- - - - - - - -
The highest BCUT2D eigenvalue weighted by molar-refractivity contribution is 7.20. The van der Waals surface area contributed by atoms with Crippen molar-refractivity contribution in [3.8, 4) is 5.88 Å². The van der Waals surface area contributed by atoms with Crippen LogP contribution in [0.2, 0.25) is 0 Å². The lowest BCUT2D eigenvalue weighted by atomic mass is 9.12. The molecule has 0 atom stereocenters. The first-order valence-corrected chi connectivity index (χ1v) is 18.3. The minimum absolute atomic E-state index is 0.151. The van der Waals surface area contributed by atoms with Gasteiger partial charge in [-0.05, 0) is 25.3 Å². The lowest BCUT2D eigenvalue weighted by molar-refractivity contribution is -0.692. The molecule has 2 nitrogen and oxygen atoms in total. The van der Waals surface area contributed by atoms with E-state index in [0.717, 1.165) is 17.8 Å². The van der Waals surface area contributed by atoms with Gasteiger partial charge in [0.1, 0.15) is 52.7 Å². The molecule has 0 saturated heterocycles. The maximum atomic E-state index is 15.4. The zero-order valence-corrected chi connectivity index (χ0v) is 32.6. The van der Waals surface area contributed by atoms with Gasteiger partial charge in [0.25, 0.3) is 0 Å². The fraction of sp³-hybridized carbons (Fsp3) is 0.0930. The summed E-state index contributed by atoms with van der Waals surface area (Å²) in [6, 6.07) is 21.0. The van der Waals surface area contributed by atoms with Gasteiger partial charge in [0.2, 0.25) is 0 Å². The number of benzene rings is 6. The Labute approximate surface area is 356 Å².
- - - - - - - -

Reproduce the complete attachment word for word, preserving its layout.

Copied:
The highest BCUT2D eigenvalue weighted by molar-refractivity contribution is 7.20. The van der Waals surface area contributed by atoms with Crippen molar-refractivity contribution in [3.8, 4) is 5.88 Å². The van der Waals surface area contributed by atoms with Crippen LogP contribution in [0.2, 0.25) is 0 Å². The lowest BCUT2D eigenvalue weighted by atomic mass is 9.12. The molecule has 0 atom stereocenters. The first-order valence-corrected chi connectivity index (χ1v) is 18.3. The minimum absolute atomic E-state index is 0.151. The van der Waals surface area contributed by atoms with Gasteiger partial charge in [-0.05, 0) is 25.3 Å². The lowest BCUT2D eigenvalue weighted by molar-refractivity contribution is -0.692. The molecule has 2 nitrogen and oxygen atoms in total. The van der Waals surface area contributed by atoms with E-state index in [0.717, 1.165) is 17.8 Å². The van der Waals surface area contributed by atoms with Gasteiger partial charge in [0.1, 0.15) is 52.7 Å². The molecule has 0 saturated heterocycles. The maximum atomic E-state index is 15.4. The zero-order valence-corrected chi connectivity index (χ0v) is 32.6. The van der Waals surface area contributed by atoms with Gasteiger partial charge in [0.25, 0.3) is 0 Å². The fraction of sp³-hybridized carbons (Fsp3) is 0.0930. The summed E-state index contributed by atoms with van der Waals surface area (Å²) in [6, 6.07) is 21.0. The van der Waals surface area contributed by atoms with Gasteiger partial charge in [0.2, 0.25) is 0 Å². The number of benzene rings is 6. The Labute approximate surface area is 356 Å².